Data types in Python 3


In this post we will have a look at several built-in data types in Python, like numbers, strings, lists and others. I will use Ubuntu 18.04 with Python 3.5.2 for demonstration, but you can use any Python 3 interpreter, for example Python IDLE for Windows or MacOS.

$ python3
Python 3.5.2 (default, Nov 12 2018, 13:43:14) 
[GCC 5.4.0 20160609] on linux
Type "help", "copyright", "credits" or "license" for more information.

Data Types

Variables in Python don’t have to be explicitly declared, therefore the data type of a variable is determined automatically by Python interpreter based on the assigned value. We can use built-in type function to determine the type of a variable. 


There are four types of numbers in Python: integers, floats, complex numbers and Booleans.


Integers are whole numbers (either positive or negative) and zero.

Examples: -456343, -4 , 0 , 23, 9942323232

In the example below we assign value 10 to a variable “n” and then check its data type by using function type :

>>> n = 10
>>> n
>>> type(n)
<class 'int'>


Float numbers represent real numbers, which have both integer and fractional parts. They can also be represented using scientific notation, for example 4e-3 (0.004).

Examples: -0.00258, 0.1, 15.2, 78.569, 1e12

In the example below we assign the value 4e-3 to a variable “f” and then we see that it has a data type of float

>>> f = 4e-3
>>> f
>>> type(f)
<class 'float'>

Complex Numbers

Complex numbers contain both real and imaginary part.

Complex number in Python have the following format a+bj, where a and b are real numbers.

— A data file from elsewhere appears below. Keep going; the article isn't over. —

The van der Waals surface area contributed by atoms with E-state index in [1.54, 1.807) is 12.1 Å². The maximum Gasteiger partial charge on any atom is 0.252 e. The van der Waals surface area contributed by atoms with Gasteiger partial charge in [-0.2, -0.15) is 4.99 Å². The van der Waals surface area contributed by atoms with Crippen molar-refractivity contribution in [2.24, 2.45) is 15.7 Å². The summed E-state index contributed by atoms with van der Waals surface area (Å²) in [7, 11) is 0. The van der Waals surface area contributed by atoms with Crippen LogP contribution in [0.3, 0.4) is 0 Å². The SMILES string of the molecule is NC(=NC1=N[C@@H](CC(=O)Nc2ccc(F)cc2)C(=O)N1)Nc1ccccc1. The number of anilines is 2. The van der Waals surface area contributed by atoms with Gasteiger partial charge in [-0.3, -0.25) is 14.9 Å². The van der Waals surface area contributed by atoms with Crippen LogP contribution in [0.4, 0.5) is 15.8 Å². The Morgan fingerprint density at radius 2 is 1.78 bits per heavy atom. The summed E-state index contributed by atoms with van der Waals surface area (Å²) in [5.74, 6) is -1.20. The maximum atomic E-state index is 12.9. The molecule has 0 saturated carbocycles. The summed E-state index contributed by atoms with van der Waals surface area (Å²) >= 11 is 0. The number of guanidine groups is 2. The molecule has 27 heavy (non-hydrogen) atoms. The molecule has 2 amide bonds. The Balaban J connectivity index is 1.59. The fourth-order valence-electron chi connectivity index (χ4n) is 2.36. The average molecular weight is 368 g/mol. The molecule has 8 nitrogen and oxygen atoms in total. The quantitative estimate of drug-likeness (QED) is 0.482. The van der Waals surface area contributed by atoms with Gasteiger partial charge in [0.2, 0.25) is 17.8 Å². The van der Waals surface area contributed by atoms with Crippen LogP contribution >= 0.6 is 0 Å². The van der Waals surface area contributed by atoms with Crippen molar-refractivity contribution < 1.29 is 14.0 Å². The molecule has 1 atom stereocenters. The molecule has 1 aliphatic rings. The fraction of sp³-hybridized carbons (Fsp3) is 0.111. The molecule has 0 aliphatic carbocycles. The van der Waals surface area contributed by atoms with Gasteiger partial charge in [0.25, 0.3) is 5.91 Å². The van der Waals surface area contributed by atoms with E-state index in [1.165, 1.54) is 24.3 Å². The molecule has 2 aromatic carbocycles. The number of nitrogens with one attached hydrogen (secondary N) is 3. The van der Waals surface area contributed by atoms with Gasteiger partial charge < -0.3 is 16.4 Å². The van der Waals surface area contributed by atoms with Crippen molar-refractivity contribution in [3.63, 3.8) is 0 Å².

>>> i = 3-4j
>>> i
>>> type(i)
<class 'complex'>


Booleans are logical variable which can be equal either to True or False.

They may also be represented by 1 and 0. In this case 1 is equal to True and 0 is equal to False. We set variable to True and then see that it is also equal to 1.

>>> b = True
>>> b == 1
>>> b == 0


Lists can contain variables of different data types, for example a mixture of numbers, strings and even other lists. Lists are somewhat similar to arrays in other programming languages.

Let’s create a list containing numbers, strings and another list:

>>> l = ["the first", -4, 5.6 , 4+2j, ["a", "b"], "the last"]
>>> l
['the first', -4, 5.6, (4+2j), ['a', 'b'], 'the last']
>>> l[0]
'the first'
>>> l[-1]
'the last'
>>> l[4]
['a', 'b']
>>> type(l)
<class 'list'>

In the example above we have created a list containing 6 elements. We define list elements in square brackets, separated by commas. The first and the last elements are strings, the second element from the end is another list, the remaining items are numbers.

As you can see in the code listing we can refer to the elements of the list using their indices. List indexing starts from zero, therefore the first element is accessed using index 0, like this:

>>> l[0]
'the first'

The next element in the list will have index of 1 and so on till the end of the list.

It is worth mentioning that we can also use negative numbers for referring to lists’ elements. In this case elements count from the end and start counting from -1, that is the last element has index -1:

>>> l[-1]
'the last'


Tuples are similar to lists, because they also contain other items. The difference is that tuples are immutable, that is you can’t modify the values of its elements.

>>> t = ("the first", -4, 5.6 , 4+2j, ["a", "b"], "the last")
>>> t[0]
'the first'
>>> type(t)
<class 'tuple'>
>>> t[0] = "the new first"
Traceback (most recent call last):